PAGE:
The Effects Of Alcohol – Tobacco and Drugs

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Why should you not use alcohol, tobacco or drugs? What are the effects of alcohol, tobacco or drugs.

Alcohol - TobaccoProbably you know people who use alcohol and tobacco and yet are seemingly not harmed by them. The damage that they cause is usually inside the body, where it often develops slowly. Scientists have investigated the effects of both alcohol and tobacco on the body. Their findings show that most of the effects are harmful, especially to young people. That is why the sale of either alcohol or tobacco to boys and girls is against the law nearly everywhere in our country. Both alcohol and tobacco affect the digestive and circulatory systems. The respiratory system is also affected by tobacco and the nervous system by alcohol. Certain drugs affect the nervous system, too. Because the effects may be either harmful or helpful, the drugs cannot be safely used except as directed by a doctor. So the sale of these drugs to anyone without a doctor’s prescription is prohibited by law throughout our country. Alcoholic drinks include beer, wine, whiskey, gin, rum, brandy, and other less common ones. Some people feel that a drink or two before a meal improves their appetite. Alcohol seems to satisfy hunger for a time, but it has no real value as a food. Instead, it is likely to keep a person from eating enough of the foods that his body really needs. Also, alcohol is often irritating to the linings of the stomach and intestines. Though alcohol is commonly thought to be a stimulant, it actually has a depressing effect. The happiness and high spirits felt soon after taking a few drinks are usually followed by a longer period of low spirits ad gloom.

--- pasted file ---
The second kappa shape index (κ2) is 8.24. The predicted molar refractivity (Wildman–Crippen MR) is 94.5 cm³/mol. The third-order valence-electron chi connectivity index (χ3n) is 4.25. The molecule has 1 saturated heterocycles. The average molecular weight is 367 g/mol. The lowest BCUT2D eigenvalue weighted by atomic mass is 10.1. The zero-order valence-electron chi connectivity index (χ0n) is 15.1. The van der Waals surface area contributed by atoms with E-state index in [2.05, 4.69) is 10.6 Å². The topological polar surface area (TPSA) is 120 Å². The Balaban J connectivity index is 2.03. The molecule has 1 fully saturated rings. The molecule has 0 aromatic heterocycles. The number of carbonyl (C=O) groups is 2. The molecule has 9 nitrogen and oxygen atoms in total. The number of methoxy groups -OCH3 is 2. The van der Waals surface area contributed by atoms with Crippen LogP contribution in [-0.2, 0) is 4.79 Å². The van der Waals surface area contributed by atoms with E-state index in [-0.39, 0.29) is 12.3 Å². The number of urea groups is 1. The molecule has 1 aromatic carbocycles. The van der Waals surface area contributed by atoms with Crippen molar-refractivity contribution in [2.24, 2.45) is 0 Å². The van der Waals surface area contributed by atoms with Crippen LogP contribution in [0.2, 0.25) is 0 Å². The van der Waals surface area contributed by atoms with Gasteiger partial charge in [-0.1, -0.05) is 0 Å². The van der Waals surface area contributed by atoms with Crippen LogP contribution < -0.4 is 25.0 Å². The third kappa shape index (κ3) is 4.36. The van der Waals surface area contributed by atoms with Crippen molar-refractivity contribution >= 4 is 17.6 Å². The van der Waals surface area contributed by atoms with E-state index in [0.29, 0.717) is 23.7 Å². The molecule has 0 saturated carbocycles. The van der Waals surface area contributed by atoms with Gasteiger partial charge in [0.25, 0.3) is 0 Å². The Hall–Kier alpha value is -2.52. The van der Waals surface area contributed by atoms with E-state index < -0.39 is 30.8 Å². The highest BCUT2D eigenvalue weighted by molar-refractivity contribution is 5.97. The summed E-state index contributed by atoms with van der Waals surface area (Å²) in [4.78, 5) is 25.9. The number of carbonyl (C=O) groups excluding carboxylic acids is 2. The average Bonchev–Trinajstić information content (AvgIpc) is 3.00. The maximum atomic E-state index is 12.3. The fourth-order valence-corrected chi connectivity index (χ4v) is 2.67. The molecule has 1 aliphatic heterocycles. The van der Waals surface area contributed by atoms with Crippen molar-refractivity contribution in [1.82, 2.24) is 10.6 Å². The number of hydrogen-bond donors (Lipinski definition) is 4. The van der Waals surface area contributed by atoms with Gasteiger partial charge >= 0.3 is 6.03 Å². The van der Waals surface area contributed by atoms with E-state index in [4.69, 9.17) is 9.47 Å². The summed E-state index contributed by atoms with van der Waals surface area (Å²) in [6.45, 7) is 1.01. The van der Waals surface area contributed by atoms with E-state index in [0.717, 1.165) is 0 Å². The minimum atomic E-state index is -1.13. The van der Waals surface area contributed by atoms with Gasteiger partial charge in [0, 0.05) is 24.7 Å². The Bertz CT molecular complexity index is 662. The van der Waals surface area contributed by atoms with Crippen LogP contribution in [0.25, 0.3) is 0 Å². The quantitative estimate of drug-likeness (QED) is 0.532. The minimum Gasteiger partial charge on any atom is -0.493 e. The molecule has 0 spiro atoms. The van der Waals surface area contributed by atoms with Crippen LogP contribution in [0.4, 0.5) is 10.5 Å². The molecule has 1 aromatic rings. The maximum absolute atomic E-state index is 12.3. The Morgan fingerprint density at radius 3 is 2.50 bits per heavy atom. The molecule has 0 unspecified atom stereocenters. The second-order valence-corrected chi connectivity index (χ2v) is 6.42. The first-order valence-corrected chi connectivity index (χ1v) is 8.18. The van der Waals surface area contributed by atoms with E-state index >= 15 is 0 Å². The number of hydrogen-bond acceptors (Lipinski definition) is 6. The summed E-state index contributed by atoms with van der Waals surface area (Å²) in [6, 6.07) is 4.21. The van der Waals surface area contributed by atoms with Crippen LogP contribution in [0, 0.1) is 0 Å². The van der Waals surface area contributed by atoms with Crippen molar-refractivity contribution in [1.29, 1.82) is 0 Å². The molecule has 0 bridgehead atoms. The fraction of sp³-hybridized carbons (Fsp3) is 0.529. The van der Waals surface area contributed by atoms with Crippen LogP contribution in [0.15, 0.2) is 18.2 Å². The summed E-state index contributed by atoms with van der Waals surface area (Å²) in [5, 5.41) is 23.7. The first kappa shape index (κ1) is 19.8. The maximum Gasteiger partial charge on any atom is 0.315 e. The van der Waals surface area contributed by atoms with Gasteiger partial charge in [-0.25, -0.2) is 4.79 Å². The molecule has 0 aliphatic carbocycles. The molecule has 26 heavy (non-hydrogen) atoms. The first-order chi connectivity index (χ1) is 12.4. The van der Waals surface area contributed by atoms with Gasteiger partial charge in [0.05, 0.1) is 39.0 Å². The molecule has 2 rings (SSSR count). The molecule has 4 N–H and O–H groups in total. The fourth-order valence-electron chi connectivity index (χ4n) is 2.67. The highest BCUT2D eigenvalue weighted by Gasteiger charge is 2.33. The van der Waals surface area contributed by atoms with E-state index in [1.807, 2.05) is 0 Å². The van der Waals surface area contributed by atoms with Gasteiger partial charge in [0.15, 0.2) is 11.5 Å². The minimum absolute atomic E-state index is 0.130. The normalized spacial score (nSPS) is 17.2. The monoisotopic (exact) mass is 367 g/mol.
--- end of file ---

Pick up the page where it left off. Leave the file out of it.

Besides causing a feeling of false security, alcohol lowers the body’s resistance to cold and dampness. Reddening of the skin is a very noticeable result of drinking. Alcohol affects the nerves that control the blood vessels in the skin. More hlood flows into the skin as these nerves let the blood vessels stretch. Blood near the surface of the body is cooled very rapidly. So the body must oxidize more food to make up for the loss of heat. Partly because of this cooling and partly for other reasons, a person who has been drinking is far more likely to be injured by exposure to cold and dampness.

From the effect of alcohol on the blood vessels in the skin, you might think that a few drinks would help a person keep cool in hot weather. However, drinking actually increases the danger of heatstroke or sunstroke. Alcohol also weakens the body’s resistance to disease. A change occurs in the blood that makes the white corpuscles less able to fight germs. So the germs can attack the body more easily and cause a serious or even fatal disease. There seems to be 110 doubt that the use of alcohol shortens a person’s life.